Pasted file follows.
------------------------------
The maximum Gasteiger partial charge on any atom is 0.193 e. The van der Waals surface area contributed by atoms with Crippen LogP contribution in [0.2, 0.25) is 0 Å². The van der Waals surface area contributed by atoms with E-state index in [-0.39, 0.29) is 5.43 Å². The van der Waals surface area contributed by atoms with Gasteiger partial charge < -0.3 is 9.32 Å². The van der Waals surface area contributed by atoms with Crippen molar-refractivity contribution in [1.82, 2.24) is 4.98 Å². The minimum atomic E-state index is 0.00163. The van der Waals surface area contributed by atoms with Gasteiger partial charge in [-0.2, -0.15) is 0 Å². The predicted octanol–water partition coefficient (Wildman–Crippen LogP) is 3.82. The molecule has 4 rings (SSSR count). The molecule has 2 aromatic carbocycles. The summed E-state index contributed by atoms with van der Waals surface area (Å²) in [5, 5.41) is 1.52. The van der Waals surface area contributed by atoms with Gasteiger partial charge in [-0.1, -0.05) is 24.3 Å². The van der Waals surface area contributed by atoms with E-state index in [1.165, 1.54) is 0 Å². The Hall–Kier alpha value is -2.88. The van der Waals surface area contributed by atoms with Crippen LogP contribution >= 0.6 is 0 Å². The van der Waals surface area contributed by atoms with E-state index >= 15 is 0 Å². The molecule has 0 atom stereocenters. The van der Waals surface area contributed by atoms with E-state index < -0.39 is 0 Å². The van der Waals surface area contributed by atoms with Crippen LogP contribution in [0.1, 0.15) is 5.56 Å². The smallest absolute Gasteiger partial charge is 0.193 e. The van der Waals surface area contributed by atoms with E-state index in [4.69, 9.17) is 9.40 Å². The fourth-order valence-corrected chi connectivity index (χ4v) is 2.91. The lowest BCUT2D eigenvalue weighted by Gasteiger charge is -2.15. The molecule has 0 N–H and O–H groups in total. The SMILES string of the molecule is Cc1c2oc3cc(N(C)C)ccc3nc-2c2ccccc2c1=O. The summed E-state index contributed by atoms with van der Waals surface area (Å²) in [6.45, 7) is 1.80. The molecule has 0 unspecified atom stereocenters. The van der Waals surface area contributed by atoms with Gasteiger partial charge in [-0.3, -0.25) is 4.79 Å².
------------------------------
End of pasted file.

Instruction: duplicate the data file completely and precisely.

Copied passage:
The maximum Gasteiger partial charge on any atom is 0.193 e. The van der Waals surface area contributed by atoms with Crippen LogP contribution in [0.2, 0.25) is 0 Å². The van der Waals surface area contributed by atoms with E-state index in [-0.39, 0.29) is 5.43 Å². The van der Waals surface area contributed by atoms with Gasteiger partial charge < -0.3 is 9.32 Å². The van der Waals surface area contributed by atoms with Crippen molar-refractivity contribution in [1.82, 2.24) is 4.98 Å². The minimum atomic E-state index is 0.00163. The van der Waals surface area contributed by atoms with Gasteiger partial charge in [-0.2, -0.15) is 0 Å². The predicted octanol–water partition coefficient (Wildman–Crippen LogP) is 3.82. The molecule has 4 rings (SSSR count). The molecule has 2 aromatic carbocycles. The summed E-state index contributed by atoms with van der Waals surface area (Å²) in [5, 5.41) is 1.52. The van der Waals surface area contributed by atoms with Gasteiger partial charge in [-0.1, -0.05) is 24.3 Å². The van der Waals surface area contributed by atoms with E-state index in [1.165, 1.54) is 0 Å². The Hall–Kier alpha value is -2.88. The van der Waals surface area contributed by atoms with Crippen LogP contribution >= 0.6 is 0 Å². The van der Waals surface area contributed by atoms with E-state index >= 15 is 0 Å². The molecule has 0 atom stereocenters. The van der Waals surface area contributed by atoms with E-state index < -0.39 is 0 Å². The van der Waals surface area contributed by atoms with Crippen LogP contribution in [0.1, 0.15) is 5.56 Å². The smallest absolute Gasteiger partial charge is 0.193 e. The van der Waals surface area contributed by atoms with E-state index in [4.69, 9.17) is 9.40 Å². The fourth-order valence-corrected chi connectivity index (χ4v) is 2.91. The lowest BCUT2D eigenvalue weighted by Gasteiger charge is -2.15. The molecule has 0 N–H and O–H groups in total. The SMILES string of the molecule is Cc1c2oc3cc(N(C)C)ccc3nc-2c2ccccc2c1=O. The summed E-state index contributed by atoms with van der Waals surface area (Å²) in [6.45, 7) is 1.80. The molecule has 0 unspecified atom stereocenters. The van der Waals surface area contributed by atoms with Gasteiger partial charge in [-0.3, -0.25) is 4.79 Å².